N: And that has complicated even further the relationship between Czechs and Germans. President Havel has expressed his regrets over the way Germans were expelled from the country after the war, but many older Czechs, who remember the occupation feel that regardless of all the excesses, they were nothing compared to what the Germans had done to the Czechs during the years of occupation.
O: But of course revenging cruelty by cruelty is no way of solving things and I have a feeling the whole problem won't be solved until it becomes history, I mean when it stops being a part of the lives and experience of people who remember the events. For the younger generation the present and the future are more important and much is happening to deepen the good relations between the two nations. But that's a different issue, and I do agree with Anne Pilz that every nation, including Czechs, does have to come to terms with its history, especially with its negative aspects.
N: We'll be coming back to the topic on Radio Prague, because it is a problem very much in the news. And talking about news, we have been receiving much response to our news bulletins. Here's just one example: Robert Steen e-mailed us
"We have friends in the Czech Republic and we are glad we can share a part of public life and local news over there, for instance the local weather. We have been as tourists to your country four times, and we feel already somewhat home in your country. We appreciate your work."
O: And much along the same lines Norma Hervey writes
"Thank you very much. Your service is invaluable to me as a Fulbright scholar in Prague in 2001, a person who taught for a year in Olomouc in 1994-95, and one who brings US students to the Czech Republic every year."
N: The service Norma is referring to is Radio Prague's newsletter, a service in which we send the texts of our news-bulletins free of charge to subscribers by e-mail. There is a small change in that service as of Saturday, Jan. 12th. The daily e-mail news is no longer sent out in the mornings, but at around 19 hours UTC. The change was made to provide subscribers with the most up-to-date information on events in the Czech Republic.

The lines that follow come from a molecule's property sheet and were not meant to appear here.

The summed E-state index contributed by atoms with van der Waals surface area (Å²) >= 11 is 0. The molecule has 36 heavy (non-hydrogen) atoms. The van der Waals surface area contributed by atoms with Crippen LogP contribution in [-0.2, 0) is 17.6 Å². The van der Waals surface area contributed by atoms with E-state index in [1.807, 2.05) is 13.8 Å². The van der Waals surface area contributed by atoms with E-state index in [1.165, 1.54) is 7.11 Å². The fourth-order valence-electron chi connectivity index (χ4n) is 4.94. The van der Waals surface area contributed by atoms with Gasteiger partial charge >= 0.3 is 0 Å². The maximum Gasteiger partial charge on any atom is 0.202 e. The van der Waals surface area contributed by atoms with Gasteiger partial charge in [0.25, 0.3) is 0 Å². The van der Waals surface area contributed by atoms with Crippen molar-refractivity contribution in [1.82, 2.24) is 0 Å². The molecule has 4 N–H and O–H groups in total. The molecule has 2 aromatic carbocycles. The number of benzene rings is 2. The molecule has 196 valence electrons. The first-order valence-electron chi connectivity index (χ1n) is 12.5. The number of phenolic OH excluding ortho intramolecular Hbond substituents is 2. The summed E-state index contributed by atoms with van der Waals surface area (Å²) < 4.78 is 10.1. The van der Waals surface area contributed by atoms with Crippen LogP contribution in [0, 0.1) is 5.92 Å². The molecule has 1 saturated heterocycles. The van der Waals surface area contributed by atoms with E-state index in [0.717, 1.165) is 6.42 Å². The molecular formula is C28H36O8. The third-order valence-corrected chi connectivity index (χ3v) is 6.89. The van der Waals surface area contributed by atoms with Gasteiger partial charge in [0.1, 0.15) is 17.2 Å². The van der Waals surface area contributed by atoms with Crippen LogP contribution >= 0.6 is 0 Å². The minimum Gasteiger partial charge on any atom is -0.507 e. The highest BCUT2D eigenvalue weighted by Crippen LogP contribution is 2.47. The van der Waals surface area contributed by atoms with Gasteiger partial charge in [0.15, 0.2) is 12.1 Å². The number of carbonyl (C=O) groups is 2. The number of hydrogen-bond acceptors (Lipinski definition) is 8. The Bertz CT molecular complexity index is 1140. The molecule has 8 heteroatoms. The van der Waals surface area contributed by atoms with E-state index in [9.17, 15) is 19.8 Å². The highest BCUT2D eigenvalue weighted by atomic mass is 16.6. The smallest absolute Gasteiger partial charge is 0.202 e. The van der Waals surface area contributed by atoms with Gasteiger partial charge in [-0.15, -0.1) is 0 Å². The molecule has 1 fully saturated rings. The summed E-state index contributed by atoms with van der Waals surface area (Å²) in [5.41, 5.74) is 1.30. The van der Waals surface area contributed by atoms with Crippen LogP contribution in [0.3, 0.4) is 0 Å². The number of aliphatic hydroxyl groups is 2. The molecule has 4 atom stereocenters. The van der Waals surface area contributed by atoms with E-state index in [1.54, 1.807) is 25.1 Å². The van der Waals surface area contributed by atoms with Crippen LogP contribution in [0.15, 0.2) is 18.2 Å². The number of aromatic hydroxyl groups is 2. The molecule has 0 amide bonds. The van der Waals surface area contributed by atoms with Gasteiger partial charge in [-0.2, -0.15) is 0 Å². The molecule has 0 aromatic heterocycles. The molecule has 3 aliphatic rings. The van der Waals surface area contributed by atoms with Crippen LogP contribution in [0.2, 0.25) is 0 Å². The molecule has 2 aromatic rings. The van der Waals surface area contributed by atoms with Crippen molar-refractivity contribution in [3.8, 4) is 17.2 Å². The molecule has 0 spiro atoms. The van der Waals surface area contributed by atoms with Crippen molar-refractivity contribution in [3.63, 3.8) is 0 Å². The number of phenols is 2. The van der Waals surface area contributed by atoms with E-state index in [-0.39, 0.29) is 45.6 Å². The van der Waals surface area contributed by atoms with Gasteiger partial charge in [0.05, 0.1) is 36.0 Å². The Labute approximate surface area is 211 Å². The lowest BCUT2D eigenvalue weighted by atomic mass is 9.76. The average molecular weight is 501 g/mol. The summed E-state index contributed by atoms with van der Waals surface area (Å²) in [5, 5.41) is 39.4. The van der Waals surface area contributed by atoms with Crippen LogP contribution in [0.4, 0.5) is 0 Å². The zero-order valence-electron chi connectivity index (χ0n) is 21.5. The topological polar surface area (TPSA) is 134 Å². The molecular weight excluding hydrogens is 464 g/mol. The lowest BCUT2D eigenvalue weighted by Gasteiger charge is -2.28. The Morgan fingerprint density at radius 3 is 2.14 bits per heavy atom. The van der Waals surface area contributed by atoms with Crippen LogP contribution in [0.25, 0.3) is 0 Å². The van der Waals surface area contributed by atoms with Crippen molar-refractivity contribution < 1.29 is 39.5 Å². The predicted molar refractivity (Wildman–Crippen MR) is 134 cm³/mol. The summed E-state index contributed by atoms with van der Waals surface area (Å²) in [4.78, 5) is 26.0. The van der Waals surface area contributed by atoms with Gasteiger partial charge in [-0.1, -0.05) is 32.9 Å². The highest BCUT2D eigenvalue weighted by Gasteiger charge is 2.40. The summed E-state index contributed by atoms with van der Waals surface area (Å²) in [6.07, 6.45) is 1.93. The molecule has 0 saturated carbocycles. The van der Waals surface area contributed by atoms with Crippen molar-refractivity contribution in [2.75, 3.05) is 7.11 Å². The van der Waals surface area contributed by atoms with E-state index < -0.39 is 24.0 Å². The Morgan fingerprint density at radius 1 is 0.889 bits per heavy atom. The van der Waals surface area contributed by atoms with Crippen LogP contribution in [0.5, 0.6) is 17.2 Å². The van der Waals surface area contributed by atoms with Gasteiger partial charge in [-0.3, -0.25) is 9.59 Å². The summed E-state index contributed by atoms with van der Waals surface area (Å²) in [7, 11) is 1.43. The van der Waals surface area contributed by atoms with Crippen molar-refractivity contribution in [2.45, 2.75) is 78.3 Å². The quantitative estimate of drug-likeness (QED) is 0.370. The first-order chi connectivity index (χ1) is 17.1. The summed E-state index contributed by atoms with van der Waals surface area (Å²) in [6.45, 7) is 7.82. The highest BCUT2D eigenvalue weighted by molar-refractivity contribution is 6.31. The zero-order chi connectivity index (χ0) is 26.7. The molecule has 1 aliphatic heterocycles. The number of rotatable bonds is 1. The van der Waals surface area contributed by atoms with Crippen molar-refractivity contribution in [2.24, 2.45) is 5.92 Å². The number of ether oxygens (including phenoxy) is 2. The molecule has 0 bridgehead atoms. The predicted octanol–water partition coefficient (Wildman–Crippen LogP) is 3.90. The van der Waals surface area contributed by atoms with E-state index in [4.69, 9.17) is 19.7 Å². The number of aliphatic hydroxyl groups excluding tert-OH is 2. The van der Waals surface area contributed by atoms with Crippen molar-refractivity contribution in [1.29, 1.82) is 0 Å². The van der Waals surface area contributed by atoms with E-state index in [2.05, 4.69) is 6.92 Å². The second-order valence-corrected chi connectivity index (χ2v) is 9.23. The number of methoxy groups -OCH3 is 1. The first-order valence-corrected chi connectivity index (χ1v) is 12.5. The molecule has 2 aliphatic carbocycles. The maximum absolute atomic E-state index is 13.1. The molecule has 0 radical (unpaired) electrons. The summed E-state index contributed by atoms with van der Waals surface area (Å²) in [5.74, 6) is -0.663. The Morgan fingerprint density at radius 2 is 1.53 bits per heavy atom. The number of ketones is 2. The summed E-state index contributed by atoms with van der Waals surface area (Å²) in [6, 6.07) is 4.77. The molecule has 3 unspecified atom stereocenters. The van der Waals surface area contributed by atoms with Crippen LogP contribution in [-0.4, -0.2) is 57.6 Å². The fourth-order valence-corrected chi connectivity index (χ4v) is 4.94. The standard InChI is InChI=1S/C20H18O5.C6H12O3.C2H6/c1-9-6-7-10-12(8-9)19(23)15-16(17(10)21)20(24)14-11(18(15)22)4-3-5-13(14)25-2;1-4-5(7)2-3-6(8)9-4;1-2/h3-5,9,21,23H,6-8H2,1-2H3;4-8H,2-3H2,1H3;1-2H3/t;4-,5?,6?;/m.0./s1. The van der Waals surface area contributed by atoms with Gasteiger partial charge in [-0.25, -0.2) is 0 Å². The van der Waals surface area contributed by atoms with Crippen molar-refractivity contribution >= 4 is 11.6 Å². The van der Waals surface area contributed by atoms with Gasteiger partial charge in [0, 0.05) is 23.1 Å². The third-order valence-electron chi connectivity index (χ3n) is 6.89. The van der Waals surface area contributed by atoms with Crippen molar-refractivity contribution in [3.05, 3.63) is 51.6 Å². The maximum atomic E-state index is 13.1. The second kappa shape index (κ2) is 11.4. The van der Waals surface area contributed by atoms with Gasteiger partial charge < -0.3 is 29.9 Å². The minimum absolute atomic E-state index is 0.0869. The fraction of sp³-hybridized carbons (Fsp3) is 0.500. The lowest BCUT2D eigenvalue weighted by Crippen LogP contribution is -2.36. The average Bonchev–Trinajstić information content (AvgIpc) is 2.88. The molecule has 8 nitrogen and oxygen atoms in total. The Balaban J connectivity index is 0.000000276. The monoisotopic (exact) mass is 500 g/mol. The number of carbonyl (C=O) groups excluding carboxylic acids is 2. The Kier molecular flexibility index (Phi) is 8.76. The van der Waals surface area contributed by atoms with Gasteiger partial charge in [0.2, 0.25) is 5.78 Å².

O: Nevertheless, not all subscribers seem to like the change. Michele Pixa, one of the many English speaking expatriots, who read our news bulletins here, in the Czech Republic is one of those who do not like the change.
"Are you sure you want to do this? I am sure many people only read the news you send at work, and this way would be getting yesterday's news every day. I really like getting what you send, and I am disappointed about this change. But if you think it will improve the articles, I guess you should do what you need to do."
O: Yes, we do think it's better this way. It enables us to get the whole day's news into that day's bulletin, not the one issued next morning. But if you want the latest news throughout the day, you can get it on Radio Prague's web-site - www.radio.cz, where news bulletins are brought up to date two times a day.
N: And people living abroad, who form the bulk of our subscribers and listeners will, we are confident, find it's a change for the better. For example Wes Preble in Wichita, Ks, USA writes
"I just wanted to say thanks for doing these e-mails. I have enjoyed reading them over the last year or so and it is very interesting hearing news from an opinion outside of America because contrary to popular belief we Americans are not always right in our views. Keep up the great work!"
N: We'll certainly do our best. And in order to do that we need your letters, comments and questions. So don't forget to write - the address is Radio Prague, Prague 2, 120 99, Czech Republic
O: or, if you prefer the internet - English@radio.cz